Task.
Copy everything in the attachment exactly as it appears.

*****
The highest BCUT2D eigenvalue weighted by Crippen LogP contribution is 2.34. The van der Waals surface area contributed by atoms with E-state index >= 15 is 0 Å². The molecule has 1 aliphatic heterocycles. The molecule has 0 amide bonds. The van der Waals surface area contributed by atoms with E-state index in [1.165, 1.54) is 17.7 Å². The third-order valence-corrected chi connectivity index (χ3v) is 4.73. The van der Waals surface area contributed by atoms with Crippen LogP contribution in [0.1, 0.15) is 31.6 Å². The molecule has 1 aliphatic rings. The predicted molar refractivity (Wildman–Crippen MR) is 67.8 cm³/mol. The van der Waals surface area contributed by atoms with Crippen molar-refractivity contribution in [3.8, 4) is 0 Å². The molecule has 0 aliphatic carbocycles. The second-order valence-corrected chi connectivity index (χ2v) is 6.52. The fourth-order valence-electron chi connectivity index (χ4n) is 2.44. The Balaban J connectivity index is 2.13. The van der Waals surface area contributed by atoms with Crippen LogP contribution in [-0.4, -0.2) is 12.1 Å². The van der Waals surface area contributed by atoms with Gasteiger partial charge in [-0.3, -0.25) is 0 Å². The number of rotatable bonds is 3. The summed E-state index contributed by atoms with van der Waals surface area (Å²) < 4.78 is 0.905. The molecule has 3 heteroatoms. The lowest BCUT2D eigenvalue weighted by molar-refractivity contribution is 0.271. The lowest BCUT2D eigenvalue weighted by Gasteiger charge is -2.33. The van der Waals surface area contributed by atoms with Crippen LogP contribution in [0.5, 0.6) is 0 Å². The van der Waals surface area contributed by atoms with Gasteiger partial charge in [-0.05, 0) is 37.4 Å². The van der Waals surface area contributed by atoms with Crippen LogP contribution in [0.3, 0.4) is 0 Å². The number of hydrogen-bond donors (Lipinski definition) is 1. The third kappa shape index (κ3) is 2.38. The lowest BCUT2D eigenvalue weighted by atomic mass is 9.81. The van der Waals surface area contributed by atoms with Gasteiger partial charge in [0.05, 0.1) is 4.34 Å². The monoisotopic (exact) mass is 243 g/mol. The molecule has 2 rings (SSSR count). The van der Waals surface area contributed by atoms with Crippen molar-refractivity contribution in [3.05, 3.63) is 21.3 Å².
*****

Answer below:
The highest BCUT2D eigenvalue weighted by Crippen LogP contribution is 2.34. The van der Waals surface area contributed by atoms with E-state index >= 15 is 0 Å². The molecule has 1 aliphatic heterocycles. The molecule has 0 amide bonds. The van der Waals surface area contributed by atoms with E-state index in [1.165, 1.54) is 17.7 Å². The third-order valence-corrected chi connectivity index (χ3v) is 4.73. The van der Waals surface area contributed by atoms with Crippen LogP contribution in [0.1, 0.15) is 31.6 Å². The molecule has 1 aliphatic rings. The predicted molar refractivity (Wildman–Crippen MR) is 67.8 cm³/mol. The van der Waals surface area contributed by atoms with Crippen molar-refractivity contribution in [3.8, 4) is 0 Å². The molecule has 0 aliphatic carbocycles. The second-order valence-corrected chi connectivity index (χ2v) is 6.52. The fourth-order valence-electron chi connectivity index (χ4n) is 2.44. The Balaban J connectivity index is 2.13. The van der Waals surface area contributed by atoms with Crippen LogP contribution in [-0.4, -0.2) is 12.1 Å². The van der Waals surface area contributed by atoms with Gasteiger partial charge in [-0.3, -0.25) is 0 Å². The number of rotatable bonds is 3. The summed E-state index contributed by atoms with van der Waals surface area (Å²) < 4.78 is 0.905. The molecule has 3 heteroatoms. The lowest BCUT2D eigenvalue weighted by molar-refractivity contribution is 0.271. The lowest BCUT2D eigenvalue weighted by Gasteiger charge is -2.33. The van der Waals surface area contributed by atoms with Crippen LogP contribution in [0.5, 0.6) is 0 Å². The van der Waals surface area contributed by atoms with Gasteiger partial charge in [-0.05, 0) is 37.4 Å². The van der Waals surface area contributed by atoms with Crippen LogP contribution in [0.3, 0.4) is 0 Å². The number of hydrogen-bond donors (Lipinski definition) is 1. The third kappa shape index (κ3) is 2.38. The lowest BCUT2D eigenvalue weighted by atomic mass is 9.81. The van der Waals surface area contributed by atoms with Gasteiger partial charge in [0.05, 0.1) is 4.34 Å². The monoisotopic (exact) mass is 243 g/mol. The molecule has 2 rings (SSSR count). The van der Waals surface area contributed by atoms with Crippen molar-refractivity contribution in [3.05, 3.63) is 21.3 Å².